No 45 11-10-17 Nothing is ever lost by courtesy

No 45 Changing Lives through Dancing
By David Earl Woodbury

Friday, November 10, 2017

Nothing is ever lost by courtesy

“Nothing is ever lost by courtesy. It is the cheapest of pleasures, costs nothing, and conveys much.”

– Erastus Wiman (1834 – 1904)

Canadian journalist and businessman

Growing up, my dad always said to my mom “Be sweet Miz Woodbury”. Why, she had a direct option on people and situations. I’m just the same. I’m quick to speak and fast to react. My weakness is that my buttons get pushed so fast that I can’t get them under control and bam, there goes my big mouth!

What’s the answer? This courtesy quote is excellent. The answer is wait a moment before speaking and reacting. Now at 61, finally I take a moment before saying the first thing that pops into my mouth. I have learned to take a breath, pause, and listen to the other person finish their sentence. My dear friend, Roz DeBeve, always said that God had perfect mathematics when He gave us two ears and one mouth. Roz said to be successful, listen twice as much as you speak!

For another aspect of courtesy, I have learned from my great friend, Linda Greenberg, to say “I’m sorry”. Perhaps there is a disagreement between two people, and you are caught in the middle of it and you did nothing wrong to either party. To be the peacemaker, just say “I’m sorry” that happened and just take out the fight and be the calming factor. I’ve seen many fires put out with this simple act of courtesy.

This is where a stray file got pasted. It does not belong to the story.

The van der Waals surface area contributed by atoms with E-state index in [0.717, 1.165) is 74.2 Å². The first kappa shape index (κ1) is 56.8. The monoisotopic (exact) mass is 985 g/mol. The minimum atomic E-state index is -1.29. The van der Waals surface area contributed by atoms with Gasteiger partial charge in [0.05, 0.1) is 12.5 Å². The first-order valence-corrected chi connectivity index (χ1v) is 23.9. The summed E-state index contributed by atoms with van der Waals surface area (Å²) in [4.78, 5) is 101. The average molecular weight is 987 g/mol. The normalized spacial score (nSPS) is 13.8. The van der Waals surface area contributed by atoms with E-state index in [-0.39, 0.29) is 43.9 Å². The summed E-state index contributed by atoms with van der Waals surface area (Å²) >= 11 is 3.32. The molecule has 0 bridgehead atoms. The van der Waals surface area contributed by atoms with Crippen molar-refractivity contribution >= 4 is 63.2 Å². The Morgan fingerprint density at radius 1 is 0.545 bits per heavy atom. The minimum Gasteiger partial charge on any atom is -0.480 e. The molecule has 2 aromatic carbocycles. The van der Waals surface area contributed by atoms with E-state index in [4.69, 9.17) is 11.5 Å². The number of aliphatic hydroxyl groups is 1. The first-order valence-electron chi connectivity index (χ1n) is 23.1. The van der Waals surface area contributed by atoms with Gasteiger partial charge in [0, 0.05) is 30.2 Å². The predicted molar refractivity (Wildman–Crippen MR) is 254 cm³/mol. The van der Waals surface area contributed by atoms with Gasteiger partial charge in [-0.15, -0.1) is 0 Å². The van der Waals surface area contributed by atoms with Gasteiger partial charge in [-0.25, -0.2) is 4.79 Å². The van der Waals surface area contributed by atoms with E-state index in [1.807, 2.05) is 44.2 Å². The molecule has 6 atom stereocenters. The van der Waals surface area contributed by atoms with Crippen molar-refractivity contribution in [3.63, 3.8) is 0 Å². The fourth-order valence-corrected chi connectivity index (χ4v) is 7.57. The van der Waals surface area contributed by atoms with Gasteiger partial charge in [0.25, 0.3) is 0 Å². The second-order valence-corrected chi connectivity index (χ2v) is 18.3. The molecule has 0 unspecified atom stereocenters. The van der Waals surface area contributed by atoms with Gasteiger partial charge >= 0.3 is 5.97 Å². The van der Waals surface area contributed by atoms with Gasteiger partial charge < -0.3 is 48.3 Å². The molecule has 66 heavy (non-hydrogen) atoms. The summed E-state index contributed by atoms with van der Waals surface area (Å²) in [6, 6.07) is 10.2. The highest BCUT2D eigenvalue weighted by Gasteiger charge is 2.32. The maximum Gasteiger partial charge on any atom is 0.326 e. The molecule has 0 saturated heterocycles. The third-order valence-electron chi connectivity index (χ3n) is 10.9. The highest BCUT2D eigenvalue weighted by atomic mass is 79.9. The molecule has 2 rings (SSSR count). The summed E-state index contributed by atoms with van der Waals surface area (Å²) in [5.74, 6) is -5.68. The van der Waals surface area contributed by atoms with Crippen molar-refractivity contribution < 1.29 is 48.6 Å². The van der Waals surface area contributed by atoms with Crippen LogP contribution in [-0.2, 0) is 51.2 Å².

Monsignor Lloyd Torgerson said during a homily a few years ago that he had gone through a major change in his life. He said he would get angry and be “in the right” in arguments. He stood before us, hands behind his back, and he said, “Now I just say, I’m sorry” and I don’t fight. His message had a profound effect on me. Does it matter if I am right? It matters if I am a great peacemaker and am able to help, console, guide, and repair situations in a positive way.

“We cheerfully assume that in some mystic way love conquers all, that good outweighs evil in the just balances of the universe and that at the eleventh hour something gloriously triumphant will prevent the worst before it happens.”

– Brooks Atkinson (1894 – 1984)

American theatre critic

The biggest part of courtesy for me is laughter. Of the four personality types, Sanguine, Phlegmatic, Melancholy, and Choleric, I am a Chosen Sanguine and a retired Choleric. That means that I was a jerk for a long time and did not laugh enough. I was way too strong and made others see that I was always right. Guess what readers, this was not good for my heart and I almost had a heart attack over this.

Now, I find that courtesy through laughter is a true medicine. When I am dancing and we make a mistake, we look at each other and say “what was that?” and we laugh and give each other a hug a move on. What a great approach to teaching and this keeps my students happy, and they do learn how to dance beautifully loving each and every moment.

Yes, I’m quick just like my mom J. Clair was, yet she was also a very polite and gracious woman. My dad always had a great laugh and he smiled at all who were around him. I’m so blessed to and honored to be their son and have their Southern characteristics in my personality.

Courtesy: try this. Just go out and give a smile and share a laugh with someone. Tell them how great they look today and how happy you are to see them. Ask them how they are and say you are looking forward to seeing them again. Remember, the smile we see in other’s faces is our own smile we are giving to them. From our quote today,